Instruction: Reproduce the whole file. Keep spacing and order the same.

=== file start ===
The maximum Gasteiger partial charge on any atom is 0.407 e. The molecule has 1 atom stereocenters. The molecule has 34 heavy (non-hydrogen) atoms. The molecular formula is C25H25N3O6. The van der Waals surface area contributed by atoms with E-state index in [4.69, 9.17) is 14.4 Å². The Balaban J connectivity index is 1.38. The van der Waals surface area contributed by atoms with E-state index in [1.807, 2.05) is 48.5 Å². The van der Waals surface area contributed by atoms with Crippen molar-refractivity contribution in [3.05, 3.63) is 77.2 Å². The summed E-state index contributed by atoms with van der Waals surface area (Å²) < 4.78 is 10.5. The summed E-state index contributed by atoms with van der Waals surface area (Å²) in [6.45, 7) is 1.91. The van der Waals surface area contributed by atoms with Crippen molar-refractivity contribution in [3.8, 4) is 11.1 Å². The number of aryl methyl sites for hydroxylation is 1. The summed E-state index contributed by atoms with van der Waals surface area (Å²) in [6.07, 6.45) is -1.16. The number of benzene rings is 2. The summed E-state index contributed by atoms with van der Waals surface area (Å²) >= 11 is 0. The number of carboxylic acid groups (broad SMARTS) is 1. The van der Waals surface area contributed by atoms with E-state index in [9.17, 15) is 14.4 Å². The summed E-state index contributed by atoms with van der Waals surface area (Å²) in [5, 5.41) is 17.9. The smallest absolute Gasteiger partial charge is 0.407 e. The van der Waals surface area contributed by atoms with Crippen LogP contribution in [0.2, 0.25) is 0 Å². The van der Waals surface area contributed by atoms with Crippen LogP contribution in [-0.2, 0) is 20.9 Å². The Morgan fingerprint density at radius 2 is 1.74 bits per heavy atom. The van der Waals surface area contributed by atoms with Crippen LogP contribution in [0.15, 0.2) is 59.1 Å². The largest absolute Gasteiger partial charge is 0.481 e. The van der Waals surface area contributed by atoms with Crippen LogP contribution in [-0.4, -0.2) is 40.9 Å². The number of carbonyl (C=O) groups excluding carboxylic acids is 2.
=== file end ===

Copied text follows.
The maximum Gasteiger partial charge on any atom is 0.407 e. The molecule has 1 atom stereocenters. The molecule has 34 heavy (non-hydrogen) atoms. The molecular formula is C25H25N3O6. The van der Waals surface area contributed by atoms with E-state index in [4.69, 9.17) is 14.4 Å². The Balaban J connectivity index is 1.38. The van der Waals surface area contributed by atoms with E-state index in [1.807, 2.05) is 48.5 Å². The van der Waals surface area contributed by atoms with Crippen molar-refractivity contribution in [3.05, 3.63) is 77.2 Å². The summed E-state index contributed by atoms with van der Waals surface area (Å²) < 4.78 is 10.5. The summed E-state index contributed by atoms with van der Waals surface area (Å²) in [6.45, 7) is 1.91. The van der Waals surface area contributed by atoms with Crippen molar-refractivity contribution in [3.8, 4) is 11.1 Å². The number of aryl methyl sites for hydroxylation is 1. The summed E-state index contributed by atoms with van der Waals surface area (Å²) in [6.07, 6.45) is -1.16. The number of benzene rings is 2. The summed E-state index contributed by atoms with van der Waals surface area (Å²) >= 11 is 0. The number of carboxylic acid groups (broad SMARTS) is 1. The van der Waals surface area contributed by atoms with E-state index in [9.17, 15) is 14.4 Å². The summed E-state index contributed by atoms with van der Waals surface area (Å²) in [5, 5.41) is 17.9. The smallest absolute Gasteiger partial charge is 0.407 e. The van der Waals surface area contributed by atoms with Crippen LogP contribution in [0.2, 0.25) is 0 Å². The van der Waals surface area contributed by atoms with Crippen LogP contribution in [-0.2, 0) is 20.9 Å². The Morgan fingerprint density at radius 2 is 1.74 bits per heavy atom. The van der Waals surface area contributed by atoms with Crippen LogP contribution in [0.15, 0.2) is 59.1 Å². The largest absolute Gasteiger partial charge is 0.481 e. The van der Waals surface area contributed by atoms with Crippen LogP contribution in [-0.4, -0.2) is 40.9 Å². The number of carbonyl (C=O) groups excluding carboxylic acids is 2.